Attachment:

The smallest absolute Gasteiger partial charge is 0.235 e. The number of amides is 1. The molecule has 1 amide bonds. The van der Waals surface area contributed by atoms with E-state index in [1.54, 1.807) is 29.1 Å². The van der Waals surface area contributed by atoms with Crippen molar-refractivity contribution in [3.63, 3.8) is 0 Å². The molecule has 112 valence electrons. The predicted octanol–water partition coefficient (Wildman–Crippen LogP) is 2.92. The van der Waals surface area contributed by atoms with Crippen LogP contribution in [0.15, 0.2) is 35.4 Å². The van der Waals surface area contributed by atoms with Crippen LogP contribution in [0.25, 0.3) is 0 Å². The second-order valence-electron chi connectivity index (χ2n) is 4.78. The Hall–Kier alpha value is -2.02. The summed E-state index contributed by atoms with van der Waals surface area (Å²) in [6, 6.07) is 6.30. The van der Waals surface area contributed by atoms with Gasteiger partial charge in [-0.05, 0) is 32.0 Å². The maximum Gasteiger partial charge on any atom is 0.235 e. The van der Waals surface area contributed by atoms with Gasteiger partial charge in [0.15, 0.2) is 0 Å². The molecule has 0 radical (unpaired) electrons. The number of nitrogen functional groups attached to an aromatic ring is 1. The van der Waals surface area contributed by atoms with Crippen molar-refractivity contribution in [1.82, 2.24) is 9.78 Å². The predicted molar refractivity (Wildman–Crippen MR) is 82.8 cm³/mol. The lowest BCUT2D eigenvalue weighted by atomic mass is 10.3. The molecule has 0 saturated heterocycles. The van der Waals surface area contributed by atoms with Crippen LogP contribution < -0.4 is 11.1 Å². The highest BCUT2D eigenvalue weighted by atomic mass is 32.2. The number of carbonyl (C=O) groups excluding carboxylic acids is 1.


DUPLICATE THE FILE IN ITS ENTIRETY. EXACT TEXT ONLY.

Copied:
The smallest absolute Gasteiger partial charge is 0.235 e. The number of amides is 1. The molecule has 1 amide bonds. The van der Waals surface area contributed by atoms with E-state index in [1.54, 1.807) is 29.1 Å². The van der Waals surface area contributed by atoms with Crippen molar-refractivity contribution in [3.63, 3.8) is 0 Å². The molecule has 112 valence electrons. The predicted octanol–water partition coefficient (Wildman–Crippen LogP) is 2.92. The van der Waals surface area contributed by atoms with Crippen LogP contribution in [0.15, 0.2) is 35.4 Å². The van der Waals surface area contributed by atoms with Crippen LogP contribution in [0.25, 0.3) is 0 Å². The second-order valence-electron chi connectivity index (χ2n) is 4.78. The Hall–Kier alpha value is -2.02. The summed E-state index contributed by atoms with van der Waals surface area (Å²) in [6, 6.07) is 6.30. The van der Waals surface area contributed by atoms with Gasteiger partial charge in [-0.05, 0) is 32.0 Å². The maximum Gasteiger partial charge on any atom is 0.235 e. The van der Waals surface area contributed by atoms with Gasteiger partial charge in [0.15, 0.2) is 0 Å². The molecule has 0 radical (unpaired) electrons. The number of nitrogen functional groups attached to an aromatic ring is 1. The van der Waals surface area contributed by atoms with Crippen molar-refractivity contribution in [1.82, 2.24) is 9.78 Å². The predicted molar refractivity (Wildman–Crippen MR) is 82.8 cm³/mol. The lowest BCUT2D eigenvalue weighted by atomic mass is 10.3. The molecule has 0 saturated heterocycles. The van der Waals surface area contributed by atoms with Crippen LogP contribution < -0.4 is 11.1 Å². The highest BCUT2D eigenvalue weighted by atomic mass is 32.2. The number of carbonyl (C=O) groups excluding carboxylic acids is 1.